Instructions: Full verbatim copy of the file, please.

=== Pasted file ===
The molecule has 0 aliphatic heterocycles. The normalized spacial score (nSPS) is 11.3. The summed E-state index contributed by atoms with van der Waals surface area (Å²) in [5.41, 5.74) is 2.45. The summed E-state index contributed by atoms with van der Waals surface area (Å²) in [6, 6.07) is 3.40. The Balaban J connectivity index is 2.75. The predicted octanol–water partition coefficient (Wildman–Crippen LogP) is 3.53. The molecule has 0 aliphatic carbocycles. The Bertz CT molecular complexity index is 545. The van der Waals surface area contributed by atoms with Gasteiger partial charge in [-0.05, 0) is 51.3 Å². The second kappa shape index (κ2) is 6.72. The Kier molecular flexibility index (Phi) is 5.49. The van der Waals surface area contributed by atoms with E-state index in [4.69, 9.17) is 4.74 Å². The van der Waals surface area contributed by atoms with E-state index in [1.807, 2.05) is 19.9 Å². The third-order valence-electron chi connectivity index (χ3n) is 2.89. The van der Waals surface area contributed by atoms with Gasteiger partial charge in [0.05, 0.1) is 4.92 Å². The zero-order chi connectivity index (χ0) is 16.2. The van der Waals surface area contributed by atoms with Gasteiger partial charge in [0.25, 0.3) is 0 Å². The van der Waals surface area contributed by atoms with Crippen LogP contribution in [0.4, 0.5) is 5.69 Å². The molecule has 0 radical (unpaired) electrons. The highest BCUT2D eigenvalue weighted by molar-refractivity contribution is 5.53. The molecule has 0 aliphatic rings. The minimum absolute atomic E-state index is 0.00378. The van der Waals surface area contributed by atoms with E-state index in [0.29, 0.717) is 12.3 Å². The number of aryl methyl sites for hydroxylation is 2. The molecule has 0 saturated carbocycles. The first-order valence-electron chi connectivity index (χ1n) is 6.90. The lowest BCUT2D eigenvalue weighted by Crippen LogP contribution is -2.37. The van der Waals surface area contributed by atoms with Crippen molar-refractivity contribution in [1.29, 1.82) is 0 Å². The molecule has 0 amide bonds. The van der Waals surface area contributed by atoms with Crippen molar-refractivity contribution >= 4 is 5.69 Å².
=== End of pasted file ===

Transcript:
The molecule has 0 aliphatic heterocycles. The normalized spacial score (nSPS) is 11.3. The summed E-state index contributed by atoms with van der Waals surface area (Å²) in [5.41, 5.74) is 2.45. The summed E-state index contributed by atoms with van der Waals surface area (Å²) in [6, 6.07) is 3.40. The Balaban J connectivity index is 2.75. The predicted octanol–water partition coefficient (Wildman–Crippen LogP) is 3.53. The molecule has 0 aliphatic carbocycles. The Bertz CT molecular complexity index is 545. The van der Waals surface area contributed by atoms with Gasteiger partial charge in [-0.05, 0) is 51.3 Å². The second kappa shape index (κ2) is 6.72. The Kier molecular flexibility index (Phi) is 5.49. The van der Waals surface area contributed by atoms with E-state index in [4.69, 9.17) is 4.74 Å². The van der Waals surface area contributed by atoms with E-state index in [1.807, 2.05) is 19.9 Å². The third-order valence-electron chi connectivity index (χ3n) is 2.89. The van der Waals surface area contributed by atoms with Gasteiger partial charge in [0.05, 0.1) is 4.92 Å². The zero-order chi connectivity index (χ0) is 16.2. The van der Waals surface area contributed by atoms with Gasteiger partial charge in [0.25, 0.3) is 0 Å². The van der Waals surface area contributed by atoms with Crippen LogP contribution in [0.4, 0.5) is 5.69 Å². The molecule has 0 radical (unpaired) electrons. The highest BCUT2D eigenvalue weighted by molar-refractivity contribution is 5.53. The molecule has 0 aliphatic rings. The minimum absolute atomic E-state index is 0.00378. The van der Waals surface area contributed by atoms with E-state index in [0.29, 0.717) is 12.3 Å². The number of aryl methyl sites for hydroxylation is 2. The molecule has 0 saturated carbocycles. The first-order valence-electron chi connectivity index (χ1n) is 6.90. The lowest BCUT2D eigenvalue weighted by Crippen LogP contribution is -2.37. The van der Waals surface area contributed by atoms with Crippen molar-refractivity contribution in [1.29, 1.82) is 0 Å². The molecule has 0 amide bonds. The van der Waals surface area contributed by atoms with Crippen molar-refractivity contribution >= 4 is 5.69 Å².